10. ^ Dolbeault, Jean; Laptev, Ari; Loss, Michael (2008). "Lieb–Thirring inequalities with improved constants". Journal of the European Mathematical Society. 10 (4): 1121–1126. doi:10.4171/jems/142.
11. ^ Laptev, Ari. "Spectral inequalities for Partial Differential Equations and their applications". AMS/IP Studies in Advanced Mathematics. 51: 629–643.
12. ^ Rumin, Michel (2011). "Balanced distribution-energy inequalities and related entropy bounds". Duke Mathematical Journal. 160 (3): 567–597. arXiv:1008.1674. doi:10.1215/00127094-1444305. MR 2852369.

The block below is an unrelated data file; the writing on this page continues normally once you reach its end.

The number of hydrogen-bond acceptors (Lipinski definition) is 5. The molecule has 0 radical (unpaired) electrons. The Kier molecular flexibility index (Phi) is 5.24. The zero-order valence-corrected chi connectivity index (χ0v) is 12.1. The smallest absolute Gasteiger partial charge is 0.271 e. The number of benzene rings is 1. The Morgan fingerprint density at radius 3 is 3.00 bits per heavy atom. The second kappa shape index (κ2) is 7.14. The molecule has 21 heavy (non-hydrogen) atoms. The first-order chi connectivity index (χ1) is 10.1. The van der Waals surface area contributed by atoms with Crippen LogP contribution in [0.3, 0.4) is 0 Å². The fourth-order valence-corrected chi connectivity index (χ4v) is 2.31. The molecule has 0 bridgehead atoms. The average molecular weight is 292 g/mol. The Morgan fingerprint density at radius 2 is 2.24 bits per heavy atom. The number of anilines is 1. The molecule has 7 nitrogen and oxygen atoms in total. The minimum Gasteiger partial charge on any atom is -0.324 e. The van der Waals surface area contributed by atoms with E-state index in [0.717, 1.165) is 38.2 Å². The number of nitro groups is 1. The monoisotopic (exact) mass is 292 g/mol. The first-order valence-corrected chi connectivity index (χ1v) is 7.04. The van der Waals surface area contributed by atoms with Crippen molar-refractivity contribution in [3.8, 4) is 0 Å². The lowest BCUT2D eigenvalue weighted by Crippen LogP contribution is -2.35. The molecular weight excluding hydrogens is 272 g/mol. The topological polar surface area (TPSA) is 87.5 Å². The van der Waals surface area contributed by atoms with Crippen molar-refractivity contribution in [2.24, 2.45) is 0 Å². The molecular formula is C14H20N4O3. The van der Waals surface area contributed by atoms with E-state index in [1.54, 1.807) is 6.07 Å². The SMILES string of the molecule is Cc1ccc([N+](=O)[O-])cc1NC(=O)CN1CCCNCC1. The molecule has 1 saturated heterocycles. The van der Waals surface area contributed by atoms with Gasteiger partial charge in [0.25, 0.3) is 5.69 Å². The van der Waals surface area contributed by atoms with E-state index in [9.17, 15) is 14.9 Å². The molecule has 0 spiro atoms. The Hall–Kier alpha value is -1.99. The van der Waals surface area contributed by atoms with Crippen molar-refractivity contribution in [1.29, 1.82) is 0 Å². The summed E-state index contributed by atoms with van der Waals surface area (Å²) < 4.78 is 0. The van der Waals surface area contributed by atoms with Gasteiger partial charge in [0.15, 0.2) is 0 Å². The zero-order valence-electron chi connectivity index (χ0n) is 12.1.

13. ^ Frank, Rupert L.; Lieb, Elliott H.; Seiringer, Robert (10 October 2007). "Hardy-Lieb-Thirring inequalities for fractional Schrödinger operators". Journal of the American Mathematical Society. 21 (4): 925–950. doi:10.1090/s0894-0347-07-00582-6.
14. ^ Hundertmark, Dirk; Simon, Barry (2002). "Lieb–Thirring Inequalities for Jacobi Matrices". Journal of Approximation Theory. 118 (1): 106–130. doi:10.1006/jath.2002.3704.

## Literature

• Lieb, E.H.; Seiringer, R. (2010). The stability of matter in quantum mechanics (1st ed.). Cambridge: Cambridge University Press. ISBN 9780521191180.
• Hundertmark, D. (2007). "Some bound state problems in quantum mechanics". In Fritz Gesztesy; Percy Deift; Cherie Galvez; Peter Perry; Wilhelm Schlag (eds.). Spectral Theory and Mathematical Physics: A Festschrift in Honor of Barry Simon's 60th Birthday. Proceedings of Symposia in Pure Mathematics. 76. Providence, RI: American Mathematical Society. pp. 463–496. Bibcode:2007stmp.conf..463H. ISBN 978-0-8218-3783-2.